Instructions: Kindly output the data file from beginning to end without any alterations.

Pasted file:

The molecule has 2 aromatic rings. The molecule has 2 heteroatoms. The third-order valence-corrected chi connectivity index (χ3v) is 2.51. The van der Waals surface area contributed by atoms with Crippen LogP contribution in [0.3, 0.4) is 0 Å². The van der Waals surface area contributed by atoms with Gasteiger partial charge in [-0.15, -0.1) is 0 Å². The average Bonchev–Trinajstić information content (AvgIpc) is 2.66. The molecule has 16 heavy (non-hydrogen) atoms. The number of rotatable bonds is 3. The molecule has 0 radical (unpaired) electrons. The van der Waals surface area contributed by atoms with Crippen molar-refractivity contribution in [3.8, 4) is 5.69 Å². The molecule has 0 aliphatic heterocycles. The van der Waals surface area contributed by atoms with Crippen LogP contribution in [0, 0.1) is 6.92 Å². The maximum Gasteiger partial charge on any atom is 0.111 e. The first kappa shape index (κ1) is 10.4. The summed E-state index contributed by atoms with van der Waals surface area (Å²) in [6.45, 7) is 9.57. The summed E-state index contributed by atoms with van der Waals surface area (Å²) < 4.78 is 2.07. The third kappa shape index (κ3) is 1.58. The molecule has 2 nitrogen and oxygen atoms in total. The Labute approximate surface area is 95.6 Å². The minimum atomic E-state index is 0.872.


The molecule has 2 aromatic rings. The molecule has 2 heteroatoms. The third-order valence-corrected chi connectivity index (χ3v) is 2.51. The van der Waals surface area contributed by atoms with Crippen LogP contribution in [0.3, 0.4) is 0 Å². The van der Waals surface area contributed by atoms with Gasteiger partial charge in [-0.15, -0.1) is 0 Å². The average Bonchev–Trinajstić information content (AvgIpc) is 2.66. The molecule has 16 heavy (non-hydrogen) atoms. The number of rotatable bonds is 3. The molecule has 0 radical (unpaired) electrons. The van der Waals surface area contributed by atoms with Crippen molar-refractivity contribution in [3.8, 4) is 5.69 Å². The molecule has 0 aliphatic heterocycles. The van der Waals surface area contributed by atoms with Crippen LogP contribution in [0, 0.1) is 6.92 Å². The maximum Gasteiger partial charge on any atom is 0.111 e. The first kappa shape index (κ1) is 10.4. The summed E-state index contributed by atoms with van der Waals surface area (Å²) in [6.45, 7) is 9.57. The summed E-state index contributed by atoms with van der Waals surface area (Å²) < 4.78 is 2.07. The third kappa shape index (κ3) is 1.58. The molecule has 2 nitrogen and oxygen atoms in total. The Labute approximate surface area is 95.6 Å². The minimum atomic E-state index is 0.872.